One family were crushed when a message posted on the Google people finder by Lucas. A said that Brian Hickebottom had died in the disaster. However, it emerged that the information was wrong, and he had found refuge in the school where he and his wife work, much to his relatives' relief . . . Responding to a post about US marine Justan Browning, which said he had died when a building collapsed, someone going by the name Canadian Friend wrote: 'I have seen several false reports that people are deceased. It is disgusting. Do not give up hope. Call your government to verify the above report.'

Tuesday, March 15, 2011

Real time radiation data?

Internet trolling pays off again.  I think I've found some (semi real time) radiation data sites.  My Japanese is limited to the auto translate function in Google Chrome but it appears there are some locations still publishing radiation data. I'm not quite certain of the units due to the translator but you can see peaks and valleys in the data and the peaks are not too much worse than the valleys. It also appears they liken 50,000 to a chest xray, or at least that's how Google Chrome is translating it....

Google map with locations  (The locations near the plant are offline it appears)
Ibaraki Prefecture page  (southwest of powerplants)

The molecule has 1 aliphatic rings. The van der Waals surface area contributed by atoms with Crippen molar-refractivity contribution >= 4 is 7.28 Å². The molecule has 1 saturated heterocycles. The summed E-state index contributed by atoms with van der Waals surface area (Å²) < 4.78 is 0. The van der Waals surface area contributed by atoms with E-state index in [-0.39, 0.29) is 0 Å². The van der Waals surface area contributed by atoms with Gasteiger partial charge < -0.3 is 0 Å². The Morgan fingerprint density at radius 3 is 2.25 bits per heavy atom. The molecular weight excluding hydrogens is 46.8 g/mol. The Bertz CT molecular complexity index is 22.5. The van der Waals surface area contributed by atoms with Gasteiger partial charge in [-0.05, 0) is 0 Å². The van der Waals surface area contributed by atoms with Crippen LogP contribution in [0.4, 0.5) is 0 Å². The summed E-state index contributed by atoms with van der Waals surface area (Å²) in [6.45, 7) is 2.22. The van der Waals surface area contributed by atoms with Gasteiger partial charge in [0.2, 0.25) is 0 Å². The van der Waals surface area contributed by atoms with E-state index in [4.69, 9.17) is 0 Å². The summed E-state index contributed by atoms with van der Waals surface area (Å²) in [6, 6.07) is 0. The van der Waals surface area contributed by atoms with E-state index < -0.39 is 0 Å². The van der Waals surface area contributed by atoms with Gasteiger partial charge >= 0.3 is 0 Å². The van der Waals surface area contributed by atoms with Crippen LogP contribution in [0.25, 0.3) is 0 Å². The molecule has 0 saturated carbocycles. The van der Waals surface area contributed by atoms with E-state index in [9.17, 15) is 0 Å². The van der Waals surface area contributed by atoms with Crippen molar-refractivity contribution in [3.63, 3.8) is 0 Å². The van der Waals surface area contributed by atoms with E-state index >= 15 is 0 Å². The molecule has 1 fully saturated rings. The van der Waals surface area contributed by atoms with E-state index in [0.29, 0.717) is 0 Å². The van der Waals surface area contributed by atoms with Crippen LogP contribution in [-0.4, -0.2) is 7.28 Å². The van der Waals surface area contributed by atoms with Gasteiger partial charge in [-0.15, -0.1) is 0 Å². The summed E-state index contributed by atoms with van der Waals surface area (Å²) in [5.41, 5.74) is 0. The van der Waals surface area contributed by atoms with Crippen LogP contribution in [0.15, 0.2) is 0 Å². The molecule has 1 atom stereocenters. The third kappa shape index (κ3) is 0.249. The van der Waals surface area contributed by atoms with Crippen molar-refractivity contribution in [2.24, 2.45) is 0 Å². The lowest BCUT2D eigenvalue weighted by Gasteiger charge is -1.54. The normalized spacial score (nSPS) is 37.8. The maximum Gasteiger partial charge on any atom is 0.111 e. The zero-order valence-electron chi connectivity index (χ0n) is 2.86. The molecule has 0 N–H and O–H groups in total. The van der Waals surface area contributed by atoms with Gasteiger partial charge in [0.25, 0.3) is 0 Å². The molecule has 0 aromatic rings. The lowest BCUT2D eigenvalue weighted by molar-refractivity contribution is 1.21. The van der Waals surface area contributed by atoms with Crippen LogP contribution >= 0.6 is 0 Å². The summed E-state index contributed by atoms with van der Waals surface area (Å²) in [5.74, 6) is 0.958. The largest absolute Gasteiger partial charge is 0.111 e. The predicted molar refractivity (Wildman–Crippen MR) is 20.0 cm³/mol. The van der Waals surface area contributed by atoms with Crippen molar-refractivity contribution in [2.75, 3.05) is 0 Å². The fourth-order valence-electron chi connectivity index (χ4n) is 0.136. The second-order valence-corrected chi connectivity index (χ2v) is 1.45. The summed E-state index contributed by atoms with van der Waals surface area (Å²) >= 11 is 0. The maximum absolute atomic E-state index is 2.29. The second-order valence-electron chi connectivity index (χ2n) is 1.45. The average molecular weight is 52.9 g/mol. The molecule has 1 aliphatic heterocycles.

Recent Data

Japanese nuclear situation interviews

Again the power of social media reveals itself.  There is a multi part interview series here
of a retired Navy and civilian nuclear engineer which I highly recommend you listen to.  He does an excellent job laying out the facts of what we know and don't know as time has progressed through this emergency.

I'm not going to comment/report/speculate on the current news of the moment regarding the nuclear situation in Japan as its changing so often and right now the news flow from Japan is sparse as it is night time over there.  In a few hours we'll have another update on what is going on.  If you listen to the interviews above you can get a sense of the unfolding situation and how Mr. Mervine predicted the fuel rod storage problem.  Hopefully the 3 active plants will be successfully cooled down and the fuel rod storage situation in the 3 (#4,#5,#6) non active plants will be contained.

You can follow the blog's author on Twitter at:!/GeoEvelyn